The Oakland firestorm, as the wildfire came to be known, destroyed more than three thousand homes before the Diablo winds abruptly shifted and died around nine that night. Hundreds of people were injured. Twenty-five burned to death. Ashes rained down on Candlestick Park, packed with football fans twenty miles away. A sooty, greasy stench reminiscent of rancid burnt popcorn blanketed the landscape. Whole neighborhoods had been reduced to rubble, houses burned down to their foundations, leaving only brick chimneys standing. Sagging metal plumbing rose from the wreckage like charred dinosaur fossils. The twisted plumage of piano wire bristled from the black stumps of Baldwins, Steinways, and Yamahas. Gray powder coated everything.
In the aftermath, a crew of arson investigators and fire scientists descended on those spectral flame-scoured neighborhoods. Their mission was unique. They came not to do their usual thing, which is to figure out why a fire happened, and what—or who—was responsible. For once, the investigators already knew the fire’s origin and how it spread: an accident of drought and complacency, and a seemingly extinguished brush fire resurrected by the devil winds. Instead, the team came to this disaster scene to learn about other fires.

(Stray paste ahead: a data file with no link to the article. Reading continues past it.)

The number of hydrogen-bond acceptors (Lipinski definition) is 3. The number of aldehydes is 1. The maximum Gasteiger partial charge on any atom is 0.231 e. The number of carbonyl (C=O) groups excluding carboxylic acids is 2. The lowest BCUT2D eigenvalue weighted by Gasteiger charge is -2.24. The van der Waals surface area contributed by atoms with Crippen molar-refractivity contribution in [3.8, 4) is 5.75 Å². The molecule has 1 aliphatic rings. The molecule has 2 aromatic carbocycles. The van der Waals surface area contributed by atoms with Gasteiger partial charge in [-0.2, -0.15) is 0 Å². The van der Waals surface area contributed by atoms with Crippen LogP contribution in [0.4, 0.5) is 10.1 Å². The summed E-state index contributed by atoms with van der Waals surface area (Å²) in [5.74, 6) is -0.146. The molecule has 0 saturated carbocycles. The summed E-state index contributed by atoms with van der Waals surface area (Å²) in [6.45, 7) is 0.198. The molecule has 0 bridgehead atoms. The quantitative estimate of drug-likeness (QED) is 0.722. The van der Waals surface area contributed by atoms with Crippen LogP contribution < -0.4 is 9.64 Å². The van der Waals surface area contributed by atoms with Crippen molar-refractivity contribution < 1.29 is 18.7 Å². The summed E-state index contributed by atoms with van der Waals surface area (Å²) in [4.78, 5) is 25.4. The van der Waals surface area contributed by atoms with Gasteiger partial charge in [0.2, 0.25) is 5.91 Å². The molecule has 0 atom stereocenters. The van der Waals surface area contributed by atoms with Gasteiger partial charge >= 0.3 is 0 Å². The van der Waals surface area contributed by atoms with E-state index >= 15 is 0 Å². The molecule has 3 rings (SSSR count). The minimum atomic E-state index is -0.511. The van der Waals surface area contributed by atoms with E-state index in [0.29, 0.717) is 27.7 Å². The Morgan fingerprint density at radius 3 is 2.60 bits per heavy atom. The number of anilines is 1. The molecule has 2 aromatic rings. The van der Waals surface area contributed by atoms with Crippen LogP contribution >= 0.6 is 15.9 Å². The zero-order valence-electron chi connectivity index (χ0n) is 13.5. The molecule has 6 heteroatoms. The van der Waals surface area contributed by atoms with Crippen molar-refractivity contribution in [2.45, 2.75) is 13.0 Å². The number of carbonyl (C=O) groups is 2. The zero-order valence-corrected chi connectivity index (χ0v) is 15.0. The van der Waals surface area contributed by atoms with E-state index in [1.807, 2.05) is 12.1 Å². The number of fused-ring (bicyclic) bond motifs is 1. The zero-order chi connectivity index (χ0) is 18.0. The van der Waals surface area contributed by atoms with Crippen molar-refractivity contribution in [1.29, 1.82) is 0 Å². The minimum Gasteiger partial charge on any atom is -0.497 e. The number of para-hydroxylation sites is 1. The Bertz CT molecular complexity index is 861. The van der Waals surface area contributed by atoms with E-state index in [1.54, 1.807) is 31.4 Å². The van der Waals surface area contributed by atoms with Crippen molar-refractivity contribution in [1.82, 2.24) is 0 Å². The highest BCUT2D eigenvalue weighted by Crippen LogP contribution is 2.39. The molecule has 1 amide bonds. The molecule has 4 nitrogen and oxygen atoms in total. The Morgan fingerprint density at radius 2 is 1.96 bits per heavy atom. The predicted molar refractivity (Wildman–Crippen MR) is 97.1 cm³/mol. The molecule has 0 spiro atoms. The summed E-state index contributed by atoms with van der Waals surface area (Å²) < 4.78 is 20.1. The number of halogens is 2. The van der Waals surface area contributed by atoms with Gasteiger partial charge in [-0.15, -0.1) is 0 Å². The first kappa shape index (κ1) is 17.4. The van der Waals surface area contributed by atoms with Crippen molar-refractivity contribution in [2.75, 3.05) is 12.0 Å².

It’s not hard to see what attracted them. Here stood home after devastated home, many reduced to what firefighters call “black holes.” Most had burned completely, until there was nothing left to burn, all without human intervention, without any arsonists splashing gasoline or kids playing with matches or, for a majority of homes, firefighters interrupting the process and destroying the evidence with their hoses, axes, foam, and shovels. The team of experts came to see and learn what a known accidental fire looks like when allowed to burn itself out, so they could find ways to distinguish these black holes from true arson fires.
Black holes are among the most difficult fires to investigate. The flames not only destroy buildings, they also scour away almost every bit of evidence of a crime. Investigators had long relied on a few tricks of the trade to find signs of arson in a black hole. Now the disaster in the Oakland Hills provided a real-world laboratory to test, refine, and add to those tricks. The team was drawn by the promise of finding some small silver lining beneath all those tons of soot, ash, and loss.
They found something, all right. Just not what they expected.
They found, to their amazement, signs of arson. Everywhere.They found, to their amazement, signs of arson. Everywhere.